With regard to the charge of gross ignorance of the law, we agree with the findings of the OCA that the bases for this charge involve contentious issues which could properly be resolved through an appropriate appeal or other judicial remedies and not through the instant administrative action.

Nevertheless reviewing the charges on manifest partiality, the OCA summarized the evidence which consists of cancellation of the hearings, refusal of Judge Reyes to calendar hearings, delay in resolving the case, disregard of the evidence favorable to Oakridge, rendering a decision which disposed of the case despite the pendency of unresolved incidents and undue haste in the issuance of succession orders.

After a close scrutiny of all the foregoing circumstances, the Court cannot conclude that respondent Judge was guilty of such misapplication of elementary court rules and procedure as to constitute gross ignorance of the law. However, the same circumstances, taken together and measured against the high ethical standards set for members of the Judiciary, are clear indicators of manifest bias and partiality as well as grave abuse of authority on the part of respondent Judge. Indubitably, the unseemly haste with which respondent Judge issued the Decision without waiting for complainant’s explanation to her show-cause order plainly prejudiced complainant and favored the other party.

Established is the norm that judges should not only be impartial but should also appear impartial. Judges must not only render just, correct and impartial decisions, but must do so in a manner free from any suspicion as to their fairness, impartiality and integrity. As a matter of public policy, not every error or mistake of a judge in the performance of his official duties renders him liable. In the absence of fraud, dishonesty or corruption, the acts of a judge in his official capacity do not always constitute misconduct although said acts may be erroneous.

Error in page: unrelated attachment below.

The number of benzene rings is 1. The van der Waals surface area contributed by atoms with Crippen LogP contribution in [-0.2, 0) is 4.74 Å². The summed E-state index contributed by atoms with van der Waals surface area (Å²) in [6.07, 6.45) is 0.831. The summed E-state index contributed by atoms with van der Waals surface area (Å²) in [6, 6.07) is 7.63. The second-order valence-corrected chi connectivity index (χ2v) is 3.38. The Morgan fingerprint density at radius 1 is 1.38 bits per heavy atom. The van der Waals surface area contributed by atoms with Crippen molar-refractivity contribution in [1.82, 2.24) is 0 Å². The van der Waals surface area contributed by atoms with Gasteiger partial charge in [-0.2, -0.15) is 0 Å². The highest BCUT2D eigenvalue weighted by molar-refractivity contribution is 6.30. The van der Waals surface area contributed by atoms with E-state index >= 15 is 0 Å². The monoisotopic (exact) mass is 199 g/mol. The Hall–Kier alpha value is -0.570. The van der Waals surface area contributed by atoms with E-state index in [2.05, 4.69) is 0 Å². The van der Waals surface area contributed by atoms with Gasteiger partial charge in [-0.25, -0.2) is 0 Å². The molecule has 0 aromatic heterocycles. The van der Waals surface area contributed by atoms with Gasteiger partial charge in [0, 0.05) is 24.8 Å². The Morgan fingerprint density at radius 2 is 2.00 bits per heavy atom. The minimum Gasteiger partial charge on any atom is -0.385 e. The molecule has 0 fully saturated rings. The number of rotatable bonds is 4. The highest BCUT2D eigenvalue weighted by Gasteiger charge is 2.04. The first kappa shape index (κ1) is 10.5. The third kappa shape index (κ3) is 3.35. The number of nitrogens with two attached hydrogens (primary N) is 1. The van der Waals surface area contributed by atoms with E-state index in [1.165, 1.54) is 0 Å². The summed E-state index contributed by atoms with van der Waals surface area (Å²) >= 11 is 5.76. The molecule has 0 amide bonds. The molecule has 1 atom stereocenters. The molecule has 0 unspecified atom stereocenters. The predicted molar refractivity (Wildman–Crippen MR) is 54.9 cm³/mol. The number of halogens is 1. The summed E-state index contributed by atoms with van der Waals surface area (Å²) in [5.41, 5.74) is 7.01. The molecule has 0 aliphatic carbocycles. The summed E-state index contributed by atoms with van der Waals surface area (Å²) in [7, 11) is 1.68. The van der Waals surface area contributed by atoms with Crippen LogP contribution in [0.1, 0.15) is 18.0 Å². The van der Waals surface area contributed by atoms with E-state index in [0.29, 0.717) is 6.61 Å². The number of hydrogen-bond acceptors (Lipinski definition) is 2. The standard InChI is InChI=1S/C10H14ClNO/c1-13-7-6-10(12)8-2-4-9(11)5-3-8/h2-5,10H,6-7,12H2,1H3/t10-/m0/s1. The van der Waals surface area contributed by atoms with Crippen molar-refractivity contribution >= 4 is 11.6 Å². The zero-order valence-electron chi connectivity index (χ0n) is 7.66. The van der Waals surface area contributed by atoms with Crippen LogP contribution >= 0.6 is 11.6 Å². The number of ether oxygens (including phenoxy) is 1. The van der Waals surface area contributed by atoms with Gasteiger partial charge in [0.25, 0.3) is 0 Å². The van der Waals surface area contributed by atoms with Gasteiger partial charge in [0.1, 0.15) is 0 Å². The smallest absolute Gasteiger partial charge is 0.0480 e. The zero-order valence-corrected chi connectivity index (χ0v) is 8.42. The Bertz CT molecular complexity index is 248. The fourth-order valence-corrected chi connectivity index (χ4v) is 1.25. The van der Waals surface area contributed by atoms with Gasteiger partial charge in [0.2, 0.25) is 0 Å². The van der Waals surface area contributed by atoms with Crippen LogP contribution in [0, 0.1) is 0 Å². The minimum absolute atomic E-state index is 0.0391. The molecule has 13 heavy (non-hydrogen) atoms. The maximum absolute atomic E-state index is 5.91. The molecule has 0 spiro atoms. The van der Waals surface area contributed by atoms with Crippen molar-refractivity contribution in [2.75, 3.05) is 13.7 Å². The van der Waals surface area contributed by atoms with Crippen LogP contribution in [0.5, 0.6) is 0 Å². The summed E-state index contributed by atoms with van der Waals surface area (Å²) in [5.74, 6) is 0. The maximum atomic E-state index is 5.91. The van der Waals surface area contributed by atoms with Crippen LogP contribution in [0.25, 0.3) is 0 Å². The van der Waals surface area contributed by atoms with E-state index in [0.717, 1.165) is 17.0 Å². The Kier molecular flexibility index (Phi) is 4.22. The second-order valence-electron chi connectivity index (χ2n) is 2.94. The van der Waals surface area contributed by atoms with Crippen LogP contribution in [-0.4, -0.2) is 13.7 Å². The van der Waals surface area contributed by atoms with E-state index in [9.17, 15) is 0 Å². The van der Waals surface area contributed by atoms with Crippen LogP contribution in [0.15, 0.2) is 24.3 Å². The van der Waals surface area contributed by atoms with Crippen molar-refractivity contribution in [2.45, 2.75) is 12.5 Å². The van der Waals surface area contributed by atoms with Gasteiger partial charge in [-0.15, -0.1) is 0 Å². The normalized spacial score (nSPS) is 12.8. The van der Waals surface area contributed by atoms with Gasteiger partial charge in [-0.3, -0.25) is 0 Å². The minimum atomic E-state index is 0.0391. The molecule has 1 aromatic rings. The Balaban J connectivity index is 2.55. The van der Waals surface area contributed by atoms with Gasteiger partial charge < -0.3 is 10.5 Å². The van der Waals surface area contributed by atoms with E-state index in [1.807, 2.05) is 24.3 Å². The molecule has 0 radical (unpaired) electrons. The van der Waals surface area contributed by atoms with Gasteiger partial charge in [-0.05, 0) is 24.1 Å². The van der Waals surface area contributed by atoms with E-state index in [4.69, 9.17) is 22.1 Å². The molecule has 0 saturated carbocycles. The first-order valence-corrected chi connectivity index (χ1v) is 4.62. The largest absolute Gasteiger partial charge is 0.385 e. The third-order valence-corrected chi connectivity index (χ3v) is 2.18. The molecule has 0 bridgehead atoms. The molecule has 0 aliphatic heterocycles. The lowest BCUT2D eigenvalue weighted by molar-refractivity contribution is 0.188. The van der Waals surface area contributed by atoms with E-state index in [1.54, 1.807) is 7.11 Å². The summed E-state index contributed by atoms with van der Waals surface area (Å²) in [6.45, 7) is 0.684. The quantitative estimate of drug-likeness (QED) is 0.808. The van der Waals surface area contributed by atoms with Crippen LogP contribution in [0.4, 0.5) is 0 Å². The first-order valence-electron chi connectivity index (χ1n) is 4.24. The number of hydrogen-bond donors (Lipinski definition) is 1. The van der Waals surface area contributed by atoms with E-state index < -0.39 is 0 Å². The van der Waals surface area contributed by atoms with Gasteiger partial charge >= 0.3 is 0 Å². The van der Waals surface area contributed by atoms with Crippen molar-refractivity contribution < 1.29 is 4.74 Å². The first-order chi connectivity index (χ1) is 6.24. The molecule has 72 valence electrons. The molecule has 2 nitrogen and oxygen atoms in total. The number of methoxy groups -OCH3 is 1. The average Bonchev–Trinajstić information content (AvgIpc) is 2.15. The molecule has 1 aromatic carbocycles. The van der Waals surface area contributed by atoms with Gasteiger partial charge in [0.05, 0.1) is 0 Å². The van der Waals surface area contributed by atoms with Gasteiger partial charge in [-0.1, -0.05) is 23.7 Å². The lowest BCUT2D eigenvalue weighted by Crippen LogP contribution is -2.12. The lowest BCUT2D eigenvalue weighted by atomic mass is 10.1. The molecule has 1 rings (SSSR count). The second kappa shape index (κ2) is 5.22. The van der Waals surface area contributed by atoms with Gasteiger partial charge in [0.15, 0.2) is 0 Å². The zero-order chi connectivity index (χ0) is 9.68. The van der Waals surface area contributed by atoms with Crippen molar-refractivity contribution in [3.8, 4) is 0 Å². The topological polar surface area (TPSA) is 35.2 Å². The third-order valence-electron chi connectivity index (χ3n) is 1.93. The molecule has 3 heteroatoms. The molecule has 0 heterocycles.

We now delve on the matter of penalties. Judge Julia Reyes’s disregard of the directive of this Court as embodied in its Resolution of June 14, 2005, warrants disciplinary sanction. Her conduct in the premises constitutes less serious charges under Section 9, Rule 140 of the Rules of Court, as amended by A.M. No. 01-8-10-SC on September 11, 2001, for which a judge may be suspended from office without salary and other benefits for not less than one (1) nor more than three (3) months, or fined in the amount of more than Ten Thousand Pesos (P10,000.00) but not exceeding Twenty Thousand Pesos (P20,000.00), depending upon the circumstances in each case. Moreover, the OCA correctly found respondent Judge guilty of manifest bias, partiality, as well as grave abuse of authority, and recommended that respondent Judge be dismissed from the service with forfeiture of all benefits, except accrued leave credits. However, during the pendency of this case, respondent Judge was meted the penalty of dismissal from the service with forfeiture of all retirement benefits except accrued leave credits, if any, and with prejudice to re¬employment in any branch of the government including government-owned or controlled corporations.

Unfortunately for respondent Judge, this does not render the instant case moot. Respondent Judge must not be allowed to evade administrative liability by her previous dismissal from the service.